FIGURE 3. Influence of AbMV-infection on localization of the plasmodesmata marker PDCB1. PDCB1:mCherry (Simpson et al., 2009) was expressed in epidermal tissues of N. benthamiana plants either (A) healthy or (B) locally infected with AbMV for 4 days. The experiment was performed as described in Figure 1. (A) Punctate mCherry signals indicate the targeting of PDCB1 to the apoplastic part of the neck region from plasmodesmata according to Simpson et al. (2009). (B) Upon AbMV-infection these plasmodesmata-specific signals disappeared and PDCB1 emerged homogenously in the apoplast. These results showed a virus-induced alteration of the subcellular localization of PDCB1, probably by modifying callose deposition at plasmodesmata. Bar: 10 μm.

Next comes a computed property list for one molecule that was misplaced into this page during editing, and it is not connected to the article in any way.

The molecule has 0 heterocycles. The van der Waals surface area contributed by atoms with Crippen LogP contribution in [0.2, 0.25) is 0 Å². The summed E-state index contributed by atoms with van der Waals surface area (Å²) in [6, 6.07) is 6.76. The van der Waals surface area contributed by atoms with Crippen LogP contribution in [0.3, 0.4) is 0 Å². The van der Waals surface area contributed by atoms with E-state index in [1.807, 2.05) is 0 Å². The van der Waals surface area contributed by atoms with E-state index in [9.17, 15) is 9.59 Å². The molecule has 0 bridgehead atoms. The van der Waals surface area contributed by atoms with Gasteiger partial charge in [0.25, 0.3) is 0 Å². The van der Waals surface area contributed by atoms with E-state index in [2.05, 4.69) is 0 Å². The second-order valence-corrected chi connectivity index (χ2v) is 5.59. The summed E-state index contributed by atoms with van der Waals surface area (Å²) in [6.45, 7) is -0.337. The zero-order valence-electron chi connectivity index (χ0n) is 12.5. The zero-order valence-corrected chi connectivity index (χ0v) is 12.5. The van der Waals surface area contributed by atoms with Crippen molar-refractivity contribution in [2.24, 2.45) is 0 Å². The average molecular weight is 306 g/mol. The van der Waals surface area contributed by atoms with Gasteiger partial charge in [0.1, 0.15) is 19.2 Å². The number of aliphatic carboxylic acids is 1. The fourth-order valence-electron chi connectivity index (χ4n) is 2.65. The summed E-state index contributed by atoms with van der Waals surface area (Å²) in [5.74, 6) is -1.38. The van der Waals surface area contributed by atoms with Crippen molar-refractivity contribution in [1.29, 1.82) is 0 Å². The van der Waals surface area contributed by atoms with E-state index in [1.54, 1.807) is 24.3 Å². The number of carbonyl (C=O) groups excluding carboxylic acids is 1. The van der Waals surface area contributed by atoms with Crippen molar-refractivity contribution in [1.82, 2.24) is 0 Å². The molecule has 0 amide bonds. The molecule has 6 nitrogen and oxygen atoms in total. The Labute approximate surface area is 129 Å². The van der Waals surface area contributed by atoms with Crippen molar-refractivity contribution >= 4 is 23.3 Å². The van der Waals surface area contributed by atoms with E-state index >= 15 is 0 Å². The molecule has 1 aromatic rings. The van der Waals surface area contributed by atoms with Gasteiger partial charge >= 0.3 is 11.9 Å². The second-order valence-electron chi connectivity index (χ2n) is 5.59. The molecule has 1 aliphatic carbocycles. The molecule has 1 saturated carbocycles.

Surprisingly, upon AbMV-infection PDCB1:mCherry signals were still distributed at the cell periphery, most likely the cell wall (Figures 1–3), but no punctate structures were detected anymore. Thus, the protein seems to have lost the plasmodesmata localization. We hypothesize this as an AbMV-induced remodeling of the plasmodesmata aperture by callose depletion in the neck region.
AbMV Movement Along Stromules with the Help of a Chaperone